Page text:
Home | Flourishing Relationships | Intimacy Archive | Self Importance
BY: T. Franklin Murphy | August 2018 (edited November 15, 2021)
Relationships create a feeling of importance by inclusion in a meaningful partnership. However, when self importance diminishes others, we fail.
We need to feel important—relevant. Outside of the home, we get lost in the crowd. The abundance of political and business agendas dwarf our role; we feel less than a single cog in an over-sized wheel. Our sense of importance diminishes as we dutifully play our part in a much larger world. Yet, the desire for self-importance aches for fulfillment, demanding a resolve. Unfulfilled, our need for self-importance leaves us empty and alone.
Our Important Role in Intimate Relationships
Intimate relationships, when supportive, lift perceptions of importance. In the small confines of a home, we fill a major role. We have an opportunity to be important as a spouse, as a parent, and as a child. Yet, too often, partners are neglected, spouses are ignored, and lovers overlooked. The one place where we can contribute the most, we routinely act indifferent.
We must honor these powerful opportunities, giving kind attention to our partners. Relationships need much more than a 'hello' and 'good-bye' kiss punctuating the beginning and end of the day. A natural cohort of filling an important role is responsibility to honor that role.
Desires for Belonging
The driving desire for self importance isn’t necessarily selfish, expecting an audience. We just need an interested listener, curious about our inner lives. We need someone to listen to more than our words. True listening is accompanied by interested—not that the story is always interesting but because the actor is important.
See Communicating with Our Hearts for more on this topic.
Unfortunate, too often, personal agendas interfere with connection. We are present physically but our attention fades. We may politely be present but are emotionally indifferent. Our indifference grates on the sense of importance of the presenter. Often indifferences is intuitively felt. The message sent is "your day is not all that interesting. You are not important."
During disagreements mindful listening becomes increasingly difficult, when images of importance are at stake, attention piques and emotions flow. The fragile self is shaken from powerful words that ignite fear. Listening becomes a burden, we want to disconnect or attack. We must respectfully honor our roles of importance, knowing our actions matter. Our behaviors have larger impacts.
Relationships and Shared Importance
Contrary to the narcissistic perception, healthy intimate relationships include two people holding important roles. Both partners hold the mantle of importance. Both lovers can enjoy importance without demeaning the importance of the other.
When we disconnect during emotional disagreements, the moment of importance for the speaker is shattered, and the relationship is temporarily harmed. When we repeatedly do this, the relationships is permanently damaged.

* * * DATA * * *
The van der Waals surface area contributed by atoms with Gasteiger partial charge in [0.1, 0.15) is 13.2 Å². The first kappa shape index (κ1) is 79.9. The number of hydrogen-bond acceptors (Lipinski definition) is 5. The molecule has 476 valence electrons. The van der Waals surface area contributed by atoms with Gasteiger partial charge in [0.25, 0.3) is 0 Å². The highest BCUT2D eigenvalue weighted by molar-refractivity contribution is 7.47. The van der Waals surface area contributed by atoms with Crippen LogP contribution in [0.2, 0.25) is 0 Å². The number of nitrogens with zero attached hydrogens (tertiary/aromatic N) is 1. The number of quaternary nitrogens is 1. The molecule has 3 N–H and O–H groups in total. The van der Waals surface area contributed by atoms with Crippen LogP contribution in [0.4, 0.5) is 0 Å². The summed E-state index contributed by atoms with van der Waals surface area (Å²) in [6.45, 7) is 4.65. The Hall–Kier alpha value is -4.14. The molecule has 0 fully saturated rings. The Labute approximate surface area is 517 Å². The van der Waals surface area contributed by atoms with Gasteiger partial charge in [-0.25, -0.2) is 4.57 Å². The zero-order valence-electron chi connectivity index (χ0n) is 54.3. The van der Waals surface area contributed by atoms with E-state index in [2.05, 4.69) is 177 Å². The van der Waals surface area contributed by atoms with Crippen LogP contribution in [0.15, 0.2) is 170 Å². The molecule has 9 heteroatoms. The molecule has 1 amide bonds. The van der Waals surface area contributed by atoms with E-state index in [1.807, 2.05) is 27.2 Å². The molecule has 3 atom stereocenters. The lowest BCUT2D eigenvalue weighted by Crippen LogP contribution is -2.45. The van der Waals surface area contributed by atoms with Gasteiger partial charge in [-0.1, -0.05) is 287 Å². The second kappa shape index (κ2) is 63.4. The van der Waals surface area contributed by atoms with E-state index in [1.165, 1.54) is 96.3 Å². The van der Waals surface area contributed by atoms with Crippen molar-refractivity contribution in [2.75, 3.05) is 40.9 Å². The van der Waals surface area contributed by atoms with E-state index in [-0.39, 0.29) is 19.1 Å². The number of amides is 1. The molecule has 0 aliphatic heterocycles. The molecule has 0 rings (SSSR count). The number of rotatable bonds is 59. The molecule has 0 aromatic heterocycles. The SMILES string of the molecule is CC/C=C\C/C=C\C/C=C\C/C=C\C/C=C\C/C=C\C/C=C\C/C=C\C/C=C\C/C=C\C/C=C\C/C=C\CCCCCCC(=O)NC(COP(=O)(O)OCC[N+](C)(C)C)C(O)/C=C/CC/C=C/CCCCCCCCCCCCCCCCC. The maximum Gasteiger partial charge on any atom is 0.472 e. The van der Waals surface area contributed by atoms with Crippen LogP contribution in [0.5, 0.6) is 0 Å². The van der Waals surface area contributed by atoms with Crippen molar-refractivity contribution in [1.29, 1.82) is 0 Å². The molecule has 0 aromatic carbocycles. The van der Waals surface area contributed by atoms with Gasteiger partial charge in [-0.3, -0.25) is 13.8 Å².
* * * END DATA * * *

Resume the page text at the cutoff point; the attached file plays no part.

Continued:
See Building Trust for more on this topic.
Attention that expresses importance to the messenger requires listening with admiration. Their thoughts, feelings, and experiences matter. They are important. When we give respectful attention, we impart a message to our partner—what they say matters. We show them that their feelings have value. As we tune into their inner happenings, we see beyond the words and embrace their soul.
See Emotional Attunement for more on this topic.
Many relationships are not safe. By exposing vulnerabilities we invite hostility, giving the narcissist and sociopath weapons for future manipulation to enhance their unnatural needs for self-importance. These evils must be confronted, Unhealthy drives for self-importance destroy others in their path. When these 'self-important' monsters sleep in our bed or sit at our table, sometimes our only recourse is a planned protective flight.
See Dark Triad Personalities for more on this topic.
Fighting for Attention
We desire attention. The best relationships give and receive attention. Demanding, crying and scratching for kind nods and momentary glances signals a frayed and imbalanced connection. We start to repair these relationships by giving attention—not demanding attention. Once we give, we have the right to ask. If the relationship fails to give in return, we know we hold a diminished importance in our partner's view. Difficult decisions must be made, professional help sought, or painful existence as an unimportant possession of a self-important demon.
See Leaving a Narcissist for more on this topic.
Relationships Must Adjust to Dynamic Forces
Relationships will move through moments of closeness and disconnection. We will have moments where our sense of importance suffers. “Happiness ever after” is a fable, ignoring the strain of time and environments. These dynamic changes can transform the relationship. These changes are not warning of catastrophic movement, but a signal to re-engage in openness and disclosure. A signal to allow vulnerability back into the relationship and re-establish the important role of both partners.
We must reign in drives for self-importance than diminish the role of our partner. The true joy of intimacy doesn’t come from static closeness, but from movement, sharing and recreating the bond. Each day is another opportunity to engage in a progressive discovery of another person, and the wondrous unfolding of connection.
Love creates a path that can heal fear and establish a sense of importance. With the hope of love, we experience the amazements of intimacy, enduring the vulnerabilities, and sharing importance. Healthy relationships provide a perpetual unveiling of the self and the growing knowledge of another. We know and are known. We are important in the eyes of someone special that, by the way, is important to us.
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